Japan’s Nuclear ‘Safety Myth’In the midst of a strong international reaction to the disaster at Japan's crippled Fukushima Daiichi nuclear plant, the broad, historical and unquestioning acceptance of atomic power in the only nation to have been attacked by nuclear weapons is eerie. (more)
In the midst of a strong international reaction to the disaster at Japan’s crippled Fukushima Daiichi nuclear plant, the broad, historical and unquestioning acceptance of atomic power in the only nation to have been attacked by nuclear weapons is eerie.
Cultural critics point to a vigorous government- and business-led campaign to convince the Japanese public of the inherent safety of nuclear technology through public relations theme parks and widespread propaganda efforts, including the downplaying of the Chernobyl disaster and the omission of the European anti-nuclear movement in school textbooks. –ARK
Wait, before you go…
The New York Times:
Over several decades, Japan’s nuclear establishment has devoted vast resources to persuade the Japanese public of the safety and necessity of nuclear power. Plant operators built lavish, fantasy-filled public relations buildings that became tourist attractions. Bureaucrats spun elaborate advertising campaigns through a multitude of organizations established solely to advertise the safety of nuclear plants. Politicians pushed through the adoption of government-mandated school textbooks with friendly views of nuclear power.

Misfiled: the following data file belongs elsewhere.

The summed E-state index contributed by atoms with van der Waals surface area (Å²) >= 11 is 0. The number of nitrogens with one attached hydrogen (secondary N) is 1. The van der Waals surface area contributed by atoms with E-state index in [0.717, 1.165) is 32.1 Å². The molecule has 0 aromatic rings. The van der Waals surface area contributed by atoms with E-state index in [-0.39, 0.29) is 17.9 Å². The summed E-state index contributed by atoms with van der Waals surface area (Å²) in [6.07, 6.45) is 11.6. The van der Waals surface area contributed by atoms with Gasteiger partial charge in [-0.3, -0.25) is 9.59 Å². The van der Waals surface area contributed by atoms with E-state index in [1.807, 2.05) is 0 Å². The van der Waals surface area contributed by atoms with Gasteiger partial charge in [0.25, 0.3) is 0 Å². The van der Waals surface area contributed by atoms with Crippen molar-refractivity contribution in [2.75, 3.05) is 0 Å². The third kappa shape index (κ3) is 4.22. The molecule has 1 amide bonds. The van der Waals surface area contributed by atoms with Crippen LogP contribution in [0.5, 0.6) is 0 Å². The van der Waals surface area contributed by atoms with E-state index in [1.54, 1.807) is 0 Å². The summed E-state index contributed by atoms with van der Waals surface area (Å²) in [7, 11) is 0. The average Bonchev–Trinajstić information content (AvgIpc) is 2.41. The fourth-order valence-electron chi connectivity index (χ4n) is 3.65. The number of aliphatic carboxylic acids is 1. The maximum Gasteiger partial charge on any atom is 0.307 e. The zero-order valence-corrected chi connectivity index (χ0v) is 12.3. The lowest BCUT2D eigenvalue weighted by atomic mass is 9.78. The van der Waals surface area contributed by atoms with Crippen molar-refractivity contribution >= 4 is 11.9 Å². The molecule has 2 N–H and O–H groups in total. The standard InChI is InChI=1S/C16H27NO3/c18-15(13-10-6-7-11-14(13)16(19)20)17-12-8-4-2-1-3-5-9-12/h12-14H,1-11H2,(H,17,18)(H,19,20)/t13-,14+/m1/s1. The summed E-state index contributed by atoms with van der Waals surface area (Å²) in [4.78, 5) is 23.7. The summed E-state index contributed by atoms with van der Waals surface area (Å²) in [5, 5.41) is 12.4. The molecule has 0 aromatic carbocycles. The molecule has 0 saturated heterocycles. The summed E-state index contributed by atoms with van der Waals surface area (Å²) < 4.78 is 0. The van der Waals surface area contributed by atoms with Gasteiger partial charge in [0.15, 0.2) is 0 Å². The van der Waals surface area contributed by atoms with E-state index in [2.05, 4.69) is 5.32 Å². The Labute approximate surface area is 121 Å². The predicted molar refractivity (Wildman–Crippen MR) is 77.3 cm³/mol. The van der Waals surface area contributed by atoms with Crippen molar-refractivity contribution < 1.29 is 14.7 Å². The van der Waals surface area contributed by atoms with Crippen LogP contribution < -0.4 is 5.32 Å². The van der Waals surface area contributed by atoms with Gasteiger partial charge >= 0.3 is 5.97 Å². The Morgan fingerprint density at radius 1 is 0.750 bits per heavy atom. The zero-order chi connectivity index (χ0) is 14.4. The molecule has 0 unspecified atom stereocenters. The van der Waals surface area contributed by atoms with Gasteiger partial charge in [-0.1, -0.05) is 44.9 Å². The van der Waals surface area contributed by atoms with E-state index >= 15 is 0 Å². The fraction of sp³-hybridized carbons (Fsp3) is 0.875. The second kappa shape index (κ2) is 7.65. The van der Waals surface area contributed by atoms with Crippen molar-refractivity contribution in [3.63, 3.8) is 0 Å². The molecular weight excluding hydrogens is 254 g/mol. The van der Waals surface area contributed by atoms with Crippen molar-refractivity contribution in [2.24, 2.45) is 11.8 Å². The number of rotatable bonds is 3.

The result was the widespread adoption of the belief — called the “safety myth” — that Japan’s nuclear power plants were absolutely safe. Japan single-mindedly pursued nuclear power even as Western nations distanced themselves from it.
… In 2004, under the influence of Mr. Kano [former Tepco vice president, later Japanese legislator and now Tepco adviser] and other proponents of nuclear power, education officials ordered revisions to textbooks before endorsing them. In one junior high school social studies textbook, a reference to the growing antinuclear movement in Europe was deleted. In another, a reference to Chernobyl was relegated to a footnote.
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